My vision of a successful Greens party is a genuinely participative, politically successful party, that has excellent links with civil society, that aspires to and achieves being in government, at local, state and federal levels. I think it’s critically important that our members of parliament are really well engaged with both the party and the community - that they are grounded in sharing power, rather than governing on behalf of people. It's manitaining true participatory democracy, maintaining excellent consensus processes that will allow us to grow and thrive and stay true to our ideals.
What policy issues are you passionate about?
I am passionate about so many issues! That's one of my motivations for spending so much of my personal time and energy with The Greens - I can be working on them all! My politics is the politics of connection with the planet and all the peoples of the planet. This means my number one issue over the last thirty years is climate change, because of its devastating impact on people and the life of the whole planet.
Some other issues:
- transport/ infrastructure/ urban and regional planning, including public transport, freight, ports, the shape of our cities, the connections between cities and regional centres... The thing I really like about sustainable transport -walking, cycling and public transport is that it connects together energy and sustainability issues and social justice – accessible, affordable, healthy transport for all, that builds community, and social capital. And it’s something that people across the political spectrum are very keen on.
- protecting natural environments and wildlife - for their own sake, and for our sake
- indigenous rights and self determination - we have to make amends for the effects of the white invasion, the dispossession, and the ongoing racism and discrimination.
- education - quality public education is so important to overcome disadvantage, and to build a capable, informed, thoughtful society of people living happy satisfying lives, who are capable of seeing through rubbish, overcoming prejudice and having the skills, creativity and innovation to be able to tackle the problems we face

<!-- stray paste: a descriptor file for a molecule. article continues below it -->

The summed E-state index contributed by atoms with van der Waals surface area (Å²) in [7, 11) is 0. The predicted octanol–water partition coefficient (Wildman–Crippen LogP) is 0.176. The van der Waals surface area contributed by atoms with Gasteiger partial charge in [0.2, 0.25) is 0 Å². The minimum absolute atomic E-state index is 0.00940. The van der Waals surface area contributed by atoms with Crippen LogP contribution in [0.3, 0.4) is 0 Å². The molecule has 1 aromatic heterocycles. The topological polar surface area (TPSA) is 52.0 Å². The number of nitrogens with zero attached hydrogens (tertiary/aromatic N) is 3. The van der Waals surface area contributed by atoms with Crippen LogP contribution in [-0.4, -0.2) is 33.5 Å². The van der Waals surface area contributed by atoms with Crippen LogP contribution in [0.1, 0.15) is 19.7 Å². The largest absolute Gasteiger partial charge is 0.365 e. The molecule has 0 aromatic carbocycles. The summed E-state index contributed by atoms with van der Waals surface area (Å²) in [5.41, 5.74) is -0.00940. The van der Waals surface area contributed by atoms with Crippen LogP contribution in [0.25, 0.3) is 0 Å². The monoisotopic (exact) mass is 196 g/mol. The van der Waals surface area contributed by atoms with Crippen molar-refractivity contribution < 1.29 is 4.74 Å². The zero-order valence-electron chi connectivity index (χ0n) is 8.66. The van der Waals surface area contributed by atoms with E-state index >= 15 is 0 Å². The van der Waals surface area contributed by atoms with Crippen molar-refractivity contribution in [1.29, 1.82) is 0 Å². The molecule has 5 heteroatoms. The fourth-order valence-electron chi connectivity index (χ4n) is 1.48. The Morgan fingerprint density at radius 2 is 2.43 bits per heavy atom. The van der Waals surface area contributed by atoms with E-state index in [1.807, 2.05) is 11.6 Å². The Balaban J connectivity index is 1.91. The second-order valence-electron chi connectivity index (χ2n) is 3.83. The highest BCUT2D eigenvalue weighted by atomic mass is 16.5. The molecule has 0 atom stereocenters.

- seeing Australia in a global context – it’s a mere accident of birth that we live here. There are around 30 million asylum seekers in the world - for the life of me I don't understand why the rich countries of the world just can't accept them all, and work through diplomacy and engagement and economic and other pressures to improve conditions where people are suffering, so as to reduce the pressures and imperative to flee. In terms of the impact that this would have on our natural environments, water resources etc here; we need to be acting locally and globally to reduce population, and equally and significantly in an Australian context, reducing per capita consumption. Any limitations on our migration intake should be done by reducing business migration, and training our own doctors and nurses and engineers, not limiting the flow of refugees. Someone told me recently that there are more Nigerian doctors working in London than there are in the whole of Nigeria - we live in such a distorted world where those of us that have, just take it for granted and expect that we should not just continue to have, but that we deserve to have, and have more.
- the broad suite of social justice issues -having been a Councillor in a municipality where so many people struggle to live quality lives - the need for much more investment and better services in areas as wide ranging as disability, affordable housing, support for newly arrived migrants, problem gambling, the list is long...
- finally, and a thread through all of the above, is democracy and people's engagement and empowerment over decisions which affect their lives. I work as a facilitator, and in the fields of community engagement which is usually done badly. I am inspired by things like the participatory budgeting I saw in action in Brazil a few years ago. It would be great to see such initiatives rolled out in Australia.